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5 questions with Shimmy founder Ashley Wayman

Ashley Wayman, creator of the Shimmy, a sustainably made brand that is the official hand-sanitizer dispenser of Gillette Stadium and the New England Patriots.Jonathan Wiggs/Globe Staff

As businesses grapple with how to help customers feel safe in their stores post-COVID, Ashley Wayman sees her eco-friendly hand sanitizer dispensers as the perfect way to promote gathering in-person again.

When Wayman spoke to the Globe last August, her Boston startup, Shimmy, was focused on marketing its touch-free dispensers to consumers, with swappable faceplates in a range of colors and patterns to blend into home decor.

Since then, Shimmy has shifted its focus to businesses. Shimmy dispensers with phrases like “germs are unrestricted free agents” can be found throughout Gillette Stadium, where it’s the official hand sanitizer for the venue as well as the New England Patriots. The company is also a CVS Minute Clinic sanitizer partner and has received backing from local investors like David Fialkow of General Catalyst and Anne Finucane from Bank of America.


The Globe reconnected with Wayman to discuss the strategies the Amherst College and Harvard Business School alum has used to grow Shimmy’s business, the future of the company, and what her experience means for female entrepreneurs. This interview has been edited for length and clarity.

Why did Shimmy decide to shift its focus to businesses?

Our hope in the long term is to build our consumer business. But right now, we see the opportunity to market to that end consumer in a more effective way by having them see and use Shimmy in a commercial setting.

So if I go to a Patriots game and I smile when I see the fun dispenser and use it and say, “Wow, this sanitizer actually feels and smells really good,” that’s more effective marketing and brand awareness for us than an Instagram or Facebook ad.

And it has been a win-win situation. We want people to get back out there into these stores and local shops, and back into feeling safe to go to stadiums.


How did you land Shimmy’s partnerships with CVS, Gillette Stadium, and the Patriots?

Like anything else, it’s hard work. I always tell the team if it’s not hard, we’re not breaking ground. A lot of it was just persistence, talking to people and selling Shimmy’s story. We walked into a couple of Starbucks stores and talked to the store managers, same with CVS. So we got a foot in the door with persistence.

With Gillette [Stadium], the Kraft Organization understood that sanitizer was part of customers feeling safe and comfortable coming into the stadium. We’re also going to be doing a robust pilot with Citizens Bank. You think about touching ATMs and making someone feel comfortable about something like signing their first mortgage, and these subtle psychological shifts really make a difference.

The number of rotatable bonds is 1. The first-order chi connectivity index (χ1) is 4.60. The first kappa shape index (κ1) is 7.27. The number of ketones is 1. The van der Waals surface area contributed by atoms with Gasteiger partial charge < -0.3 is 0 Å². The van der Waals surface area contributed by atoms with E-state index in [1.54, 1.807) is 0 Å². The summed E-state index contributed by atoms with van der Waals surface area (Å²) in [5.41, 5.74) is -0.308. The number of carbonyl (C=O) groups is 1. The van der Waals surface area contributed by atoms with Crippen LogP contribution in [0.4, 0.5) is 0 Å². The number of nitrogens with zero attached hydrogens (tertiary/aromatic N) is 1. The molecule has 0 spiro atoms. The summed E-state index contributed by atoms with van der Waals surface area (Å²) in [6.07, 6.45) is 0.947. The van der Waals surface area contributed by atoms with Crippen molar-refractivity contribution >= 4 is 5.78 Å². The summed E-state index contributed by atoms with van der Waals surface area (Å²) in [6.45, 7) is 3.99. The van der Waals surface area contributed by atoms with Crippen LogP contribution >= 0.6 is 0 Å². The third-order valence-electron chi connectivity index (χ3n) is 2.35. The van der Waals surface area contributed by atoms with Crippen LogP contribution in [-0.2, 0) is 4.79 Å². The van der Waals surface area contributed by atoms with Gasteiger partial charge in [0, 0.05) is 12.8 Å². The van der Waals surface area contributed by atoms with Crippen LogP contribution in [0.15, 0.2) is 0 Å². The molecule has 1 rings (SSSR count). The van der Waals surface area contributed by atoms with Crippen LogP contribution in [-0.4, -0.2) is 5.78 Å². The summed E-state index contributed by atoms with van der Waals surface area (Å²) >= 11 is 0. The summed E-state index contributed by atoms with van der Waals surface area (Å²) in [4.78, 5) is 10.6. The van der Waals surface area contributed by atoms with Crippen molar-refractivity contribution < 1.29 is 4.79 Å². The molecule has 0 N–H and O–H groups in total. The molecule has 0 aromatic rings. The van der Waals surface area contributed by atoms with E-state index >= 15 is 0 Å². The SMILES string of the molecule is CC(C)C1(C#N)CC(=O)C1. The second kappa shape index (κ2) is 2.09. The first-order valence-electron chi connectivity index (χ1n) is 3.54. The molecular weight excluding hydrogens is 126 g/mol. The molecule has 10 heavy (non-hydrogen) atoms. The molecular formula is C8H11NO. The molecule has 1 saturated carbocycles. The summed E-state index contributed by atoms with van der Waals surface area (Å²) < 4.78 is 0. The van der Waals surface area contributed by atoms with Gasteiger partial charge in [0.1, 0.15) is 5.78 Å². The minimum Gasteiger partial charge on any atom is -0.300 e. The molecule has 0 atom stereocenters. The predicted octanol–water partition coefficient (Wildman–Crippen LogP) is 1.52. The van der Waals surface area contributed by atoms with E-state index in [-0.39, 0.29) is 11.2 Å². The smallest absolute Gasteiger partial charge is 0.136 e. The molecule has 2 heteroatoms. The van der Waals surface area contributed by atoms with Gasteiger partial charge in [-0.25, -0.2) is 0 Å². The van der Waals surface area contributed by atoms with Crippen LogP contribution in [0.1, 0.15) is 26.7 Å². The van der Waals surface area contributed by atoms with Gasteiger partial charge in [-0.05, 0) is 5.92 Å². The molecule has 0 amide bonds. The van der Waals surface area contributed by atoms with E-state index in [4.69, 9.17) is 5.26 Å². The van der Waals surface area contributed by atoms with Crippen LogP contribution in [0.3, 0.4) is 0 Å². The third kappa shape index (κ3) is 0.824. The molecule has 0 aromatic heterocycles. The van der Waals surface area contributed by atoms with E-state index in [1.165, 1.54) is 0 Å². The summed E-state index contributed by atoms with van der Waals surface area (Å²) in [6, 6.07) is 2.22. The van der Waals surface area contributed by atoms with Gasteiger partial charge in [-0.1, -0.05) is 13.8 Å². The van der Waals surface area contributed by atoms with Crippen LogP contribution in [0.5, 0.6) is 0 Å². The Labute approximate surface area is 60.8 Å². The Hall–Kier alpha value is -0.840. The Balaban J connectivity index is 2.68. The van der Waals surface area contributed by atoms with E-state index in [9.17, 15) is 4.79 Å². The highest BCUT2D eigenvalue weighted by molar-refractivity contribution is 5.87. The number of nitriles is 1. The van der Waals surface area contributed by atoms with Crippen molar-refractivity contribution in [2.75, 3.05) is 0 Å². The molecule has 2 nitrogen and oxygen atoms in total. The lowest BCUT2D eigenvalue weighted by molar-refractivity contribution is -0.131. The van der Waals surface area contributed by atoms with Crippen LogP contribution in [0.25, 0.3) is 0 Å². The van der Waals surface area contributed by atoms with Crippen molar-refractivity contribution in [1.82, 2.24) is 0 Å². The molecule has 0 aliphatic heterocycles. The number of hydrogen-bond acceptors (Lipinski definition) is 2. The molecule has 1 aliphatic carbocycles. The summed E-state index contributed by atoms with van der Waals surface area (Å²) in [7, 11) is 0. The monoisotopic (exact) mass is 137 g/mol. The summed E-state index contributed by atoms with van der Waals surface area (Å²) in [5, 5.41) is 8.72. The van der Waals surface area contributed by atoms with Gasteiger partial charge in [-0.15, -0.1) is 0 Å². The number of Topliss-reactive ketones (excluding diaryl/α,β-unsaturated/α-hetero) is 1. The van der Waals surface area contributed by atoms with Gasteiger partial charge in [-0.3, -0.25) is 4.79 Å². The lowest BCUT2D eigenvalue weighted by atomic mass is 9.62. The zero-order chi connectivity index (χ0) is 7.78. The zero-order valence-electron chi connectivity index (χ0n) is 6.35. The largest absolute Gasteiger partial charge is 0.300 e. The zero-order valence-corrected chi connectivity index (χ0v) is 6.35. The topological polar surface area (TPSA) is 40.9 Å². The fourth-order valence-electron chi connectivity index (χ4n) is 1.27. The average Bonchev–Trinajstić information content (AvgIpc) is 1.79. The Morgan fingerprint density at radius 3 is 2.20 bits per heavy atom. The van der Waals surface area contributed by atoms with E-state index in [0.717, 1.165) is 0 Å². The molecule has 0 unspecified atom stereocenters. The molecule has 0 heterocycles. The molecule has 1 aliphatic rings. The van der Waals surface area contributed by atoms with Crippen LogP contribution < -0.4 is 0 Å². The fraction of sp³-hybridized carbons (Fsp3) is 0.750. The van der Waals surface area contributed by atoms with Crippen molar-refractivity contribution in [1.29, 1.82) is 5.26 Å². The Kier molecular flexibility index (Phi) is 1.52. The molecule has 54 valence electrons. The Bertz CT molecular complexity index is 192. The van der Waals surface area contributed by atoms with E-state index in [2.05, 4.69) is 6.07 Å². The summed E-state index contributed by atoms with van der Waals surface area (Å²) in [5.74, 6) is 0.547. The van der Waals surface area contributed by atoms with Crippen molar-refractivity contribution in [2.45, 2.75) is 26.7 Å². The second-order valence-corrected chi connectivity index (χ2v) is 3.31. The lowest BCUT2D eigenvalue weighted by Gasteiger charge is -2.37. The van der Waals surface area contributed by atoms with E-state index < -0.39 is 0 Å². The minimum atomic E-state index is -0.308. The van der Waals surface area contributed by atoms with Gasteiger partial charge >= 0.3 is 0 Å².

What role have local investors played in your business?

Joe O’Donnell has had a long career in concessions, so he definitely understood this larger total market opportunity. He was really the first big believer. David Fialkow has also been a strong supporter of mine.

And then more recently, Anne Finucane, who is such a local female pioneer success story, gave support. Anne has taught me about not holding myself back as a female and seeing it as a strength. And not only has she been incredibly successful in the business world, but she’s raised incredible kids. And to me as a working mother, that’s the ultimate success.

What are your hopes for the future of Shimmy?

I want Shimmy to be in every home in the country, I really want it to be everywhere. Our hope is to find a strategic partner to help us scale to that level more quickly. We’ve already gone through all of the hardships of custom product development and design, really listening to businesses and consumers. And we’ve built a special brand that knows what the market is waiting for. So now it’s a matter of scale and distribution and finding the right partner to get to that level.


What does Shimmy mean for women in the business world?

I feel like there’s this moment right now for women in business and female entrepreneurship. And women, we tend to have self-doubt. I think that the most powerful thing about my story is that just like everyone else, I had those same doubts.

If you set your mind to something and you see an opportunity, there is a way. With the right resources, the right conversations, and the right energy, those are what make this such an incredible story.

And I hope that it’s inspiring for other women that maybe aren’t able to work in a corporate setting because of their childcare situation. That was me. I couldn’t make it work and still feel like I could be a good mom. So I found another way, and I’ve never been happier.

Annie Probert can be reached at